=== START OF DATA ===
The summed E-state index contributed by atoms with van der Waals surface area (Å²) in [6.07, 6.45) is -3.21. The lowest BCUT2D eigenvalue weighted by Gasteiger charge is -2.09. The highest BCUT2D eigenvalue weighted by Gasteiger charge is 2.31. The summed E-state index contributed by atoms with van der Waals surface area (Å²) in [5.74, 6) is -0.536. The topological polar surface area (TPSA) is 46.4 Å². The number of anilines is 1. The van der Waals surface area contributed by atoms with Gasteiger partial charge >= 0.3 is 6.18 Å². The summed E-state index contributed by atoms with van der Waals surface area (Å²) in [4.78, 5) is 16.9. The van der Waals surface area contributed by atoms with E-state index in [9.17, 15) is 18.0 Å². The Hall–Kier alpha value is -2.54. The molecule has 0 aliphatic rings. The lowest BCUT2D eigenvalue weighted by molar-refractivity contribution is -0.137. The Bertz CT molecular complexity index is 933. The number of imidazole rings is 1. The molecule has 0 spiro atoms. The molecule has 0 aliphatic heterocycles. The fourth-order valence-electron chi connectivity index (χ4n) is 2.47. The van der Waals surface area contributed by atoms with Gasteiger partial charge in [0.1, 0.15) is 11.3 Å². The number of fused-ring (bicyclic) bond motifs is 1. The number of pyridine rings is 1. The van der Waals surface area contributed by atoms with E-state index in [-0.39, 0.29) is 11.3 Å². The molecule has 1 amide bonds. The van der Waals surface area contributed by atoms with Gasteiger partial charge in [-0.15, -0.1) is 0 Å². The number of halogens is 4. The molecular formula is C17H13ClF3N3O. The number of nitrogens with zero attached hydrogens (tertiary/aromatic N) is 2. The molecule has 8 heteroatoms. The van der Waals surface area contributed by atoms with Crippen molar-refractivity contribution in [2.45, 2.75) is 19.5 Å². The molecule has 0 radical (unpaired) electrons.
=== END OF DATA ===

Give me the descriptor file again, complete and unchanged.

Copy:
The summed E-state index contributed by atoms with van der Waals surface area (Å²) in [6.07, 6.45) is -3.21. The lowest BCUT2D eigenvalue weighted by Gasteiger charge is -2.09. The highest BCUT2D eigenvalue weighted by Gasteiger charge is 2.31. The summed E-state index contributed by atoms with van der Waals surface area (Å²) in [5.74, 6) is -0.536. The topological polar surface area (TPSA) is 46.4 Å². The number of anilines is 1. The van der Waals surface area contributed by atoms with Gasteiger partial charge >= 0.3 is 6.18 Å². The summed E-state index contributed by atoms with van der Waals surface area (Å²) in [4.78, 5) is 16.9. The van der Waals surface area contributed by atoms with E-state index in [9.17, 15) is 18.0 Å². The Hall–Kier alpha value is -2.54. The molecule has 0 aliphatic rings. The lowest BCUT2D eigenvalue weighted by molar-refractivity contribution is -0.137. The Bertz CT molecular complexity index is 933. The number of imidazole rings is 1. The molecule has 0 spiro atoms. The molecule has 0 aliphatic heterocycles. The fourth-order valence-electron chi connectivity index (χ4n) is 2.47. The van der Waals surface area contributed by atoms with Gasteiger partial charge in [0.1, 0.15) is 11.3 Å². The number of fused-ring (bicyclic) bond motifs is 1. The number of pyridine rings is 1. The van der Waals surface area contributed by atoms with E-state index in [-0.39, 0.29) is 11.3 Å². The molecule has 1 amide bonds. The van der Waals surface area contributed by atoms with Gasteiger partial charge in [-0.15, -0.1) is 0 Å². The number of halogens is 4. The molecular formula is C17H13ClF3N3O. The number of nitrogens with zero attached hydrogens (tertiary/aromatic N) is 2. The molecule has 8 heteroatoms. The van der Waals surface area contributed by atoms with Crippen molar-refractivity contribution in [2.45, 2.75) is 19.5 Å². The molecule has 0 radical (unpaired) electrons.